WASHINGTON — Prosecutors announced on Friday that they had dropped a criminal case against a journalist arrested amid protests in downtown Washington, DC, during President Trump's inauguration.
Evan Engel, a journalist with Vocativ, was among 230 people charged with felony rioting in connection with large, sometimes violent, anti-Trump demonstrations on Jan. 20. Engel's lawyer, former White House counsel Kathryn Ruemmler, notified a judge that Engel was a journalist during his first court appearance on Jan. 21, but prosecutors went ahead with the case against him at the time.
in a statement on Friday, however, the US attorney's office in Washington said that prosecutors decided to dismiss the charge against Engel "after consultation" with his lawyer. Felony rioting is a crime under DC law that carries a maximum penalty of 10 years in jail and a fine of up to $25,000.
Ruemmler did not immediately return a request for comment. It was an unusual case for the former White House lawyer, whose work now at the law firm Latham & Watkins focuses on white-collar crime. Ruemmler told reporters at the Jan. 21 hearing that her firm has done work for Vocativ, which is how she got involved.
At least six other defendants arrested on Jan. 20 and charged with felony rioting have been identified as journalists, according to the Reporters Committee for Freedom of the Press. Their cases are pending. They're represented by court-appointed lawyers, according to the case dockets. The US attorney's office said in Friday's statement that it had no comment on the status of cases against any other defendants.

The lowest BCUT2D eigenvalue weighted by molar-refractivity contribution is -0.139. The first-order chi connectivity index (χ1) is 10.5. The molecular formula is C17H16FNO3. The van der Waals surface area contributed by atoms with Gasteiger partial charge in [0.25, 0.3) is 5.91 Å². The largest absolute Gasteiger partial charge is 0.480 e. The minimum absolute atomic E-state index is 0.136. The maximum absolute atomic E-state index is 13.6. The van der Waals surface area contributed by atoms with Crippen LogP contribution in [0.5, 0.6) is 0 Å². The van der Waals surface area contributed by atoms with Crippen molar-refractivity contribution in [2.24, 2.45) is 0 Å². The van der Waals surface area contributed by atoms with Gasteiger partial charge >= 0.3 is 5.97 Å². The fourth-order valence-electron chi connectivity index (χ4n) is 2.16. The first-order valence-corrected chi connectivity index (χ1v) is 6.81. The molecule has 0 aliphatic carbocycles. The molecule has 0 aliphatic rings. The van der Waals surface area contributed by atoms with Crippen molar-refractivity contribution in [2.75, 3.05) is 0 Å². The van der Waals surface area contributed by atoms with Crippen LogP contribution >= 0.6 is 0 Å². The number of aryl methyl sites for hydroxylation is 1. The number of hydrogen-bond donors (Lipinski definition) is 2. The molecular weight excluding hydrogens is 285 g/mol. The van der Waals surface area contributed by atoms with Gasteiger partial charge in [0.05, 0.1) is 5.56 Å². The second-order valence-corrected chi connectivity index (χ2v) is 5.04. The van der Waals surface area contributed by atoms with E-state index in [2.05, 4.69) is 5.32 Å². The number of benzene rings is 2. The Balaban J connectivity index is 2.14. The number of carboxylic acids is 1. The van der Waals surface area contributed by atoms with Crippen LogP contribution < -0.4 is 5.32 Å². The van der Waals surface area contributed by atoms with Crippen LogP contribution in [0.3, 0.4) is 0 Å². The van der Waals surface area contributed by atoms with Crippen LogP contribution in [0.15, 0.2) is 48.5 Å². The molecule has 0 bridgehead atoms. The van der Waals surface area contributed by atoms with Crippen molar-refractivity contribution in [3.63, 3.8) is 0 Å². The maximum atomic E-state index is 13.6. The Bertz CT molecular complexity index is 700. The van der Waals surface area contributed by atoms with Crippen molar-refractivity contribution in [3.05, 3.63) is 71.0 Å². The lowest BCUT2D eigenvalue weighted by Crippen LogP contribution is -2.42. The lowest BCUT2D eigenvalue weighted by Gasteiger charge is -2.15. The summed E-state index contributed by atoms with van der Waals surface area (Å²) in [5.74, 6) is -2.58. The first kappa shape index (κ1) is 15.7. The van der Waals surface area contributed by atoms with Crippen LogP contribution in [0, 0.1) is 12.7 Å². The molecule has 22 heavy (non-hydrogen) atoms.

The US attorney's office said that prosecutors were continuing to look at other evidence and "are always willing to consider additional information that people bring forward."
In a statement, Vocativ’s editorial director Ben Reininga said that, “learning that one of our journalists was arrested while on assignment and faced charges carrying severe fines and jail time served as a chilling reminder that we must never take our First Amendment freedoms for granted. We are pleased that charges against Evan were dismissed and we look forward to continuing to do our work.”
Engel said in a statement that his “thoughts are with any other journalists who are facing charges for doing their jobs, as well as with journalists imprisoned around the world."
Updated with statements from Vocativ and new information about arrests.